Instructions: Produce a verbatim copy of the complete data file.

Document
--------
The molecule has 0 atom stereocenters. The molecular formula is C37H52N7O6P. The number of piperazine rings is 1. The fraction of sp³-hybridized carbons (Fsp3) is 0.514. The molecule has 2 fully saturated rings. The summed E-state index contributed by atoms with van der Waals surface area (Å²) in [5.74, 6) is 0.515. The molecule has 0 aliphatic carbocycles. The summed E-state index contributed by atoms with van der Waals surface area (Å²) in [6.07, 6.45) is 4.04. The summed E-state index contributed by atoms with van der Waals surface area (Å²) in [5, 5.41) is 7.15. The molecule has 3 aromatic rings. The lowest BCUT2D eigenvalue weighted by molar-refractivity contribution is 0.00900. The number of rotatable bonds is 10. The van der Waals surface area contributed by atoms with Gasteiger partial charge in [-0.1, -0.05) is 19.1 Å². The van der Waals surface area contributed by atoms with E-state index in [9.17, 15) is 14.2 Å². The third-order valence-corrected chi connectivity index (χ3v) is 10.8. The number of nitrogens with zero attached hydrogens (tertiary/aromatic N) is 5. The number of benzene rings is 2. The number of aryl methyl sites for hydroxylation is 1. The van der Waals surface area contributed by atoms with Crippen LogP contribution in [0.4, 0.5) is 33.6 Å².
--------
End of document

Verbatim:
The molecule has 0 atom stereocenters. The molecular formula is C37H52N7O6P. The number of piperazine rings is 1. The fraction of sp³-hybridized carbons (Fsp3) is 0.514. The molecule has 2 fully saturated rings. The summed E-state index contributed by atoms with van der Waals surface area (Å²) in [5.74, 6) is 0.515. The molecule has 0 aliphatic carbocycles. The summed E-state index contributed by atoms with van der Waals surface area (Å²) in [6.07, 6.45) is 4.04. The summed E-state index contributed by atoms with van der Waals surface area (Å²) in [5, 5.41) is 7.15. The molecule has 3 aromatic rings. The lowest BCUT2D eigenvalue weighted by molar-refractivity contribution is 0.00900. The number of rotatable bonds is 10. The van der Waals surface area contributed by atoms with Gasteiger partial charge in [-0.1, -0.05) is 19.1 Å². The van der Waals surface area contributed by atoms with E-state index in [9.17, 15) is 14.2 Å². The third-order valence-corrected chi connectivity index (χ3v) is 10.8. The number of nitrogens with zero attached hydrogens (tertiary/aromatic N) is 5. The number of benzene rings is 2. The number of aryl methyl sites for hydroxylation is 1. The van der Waals surface area contributed by atoms with Crippen LogP contribution in [0.4, 0.5) is 33.6 Å².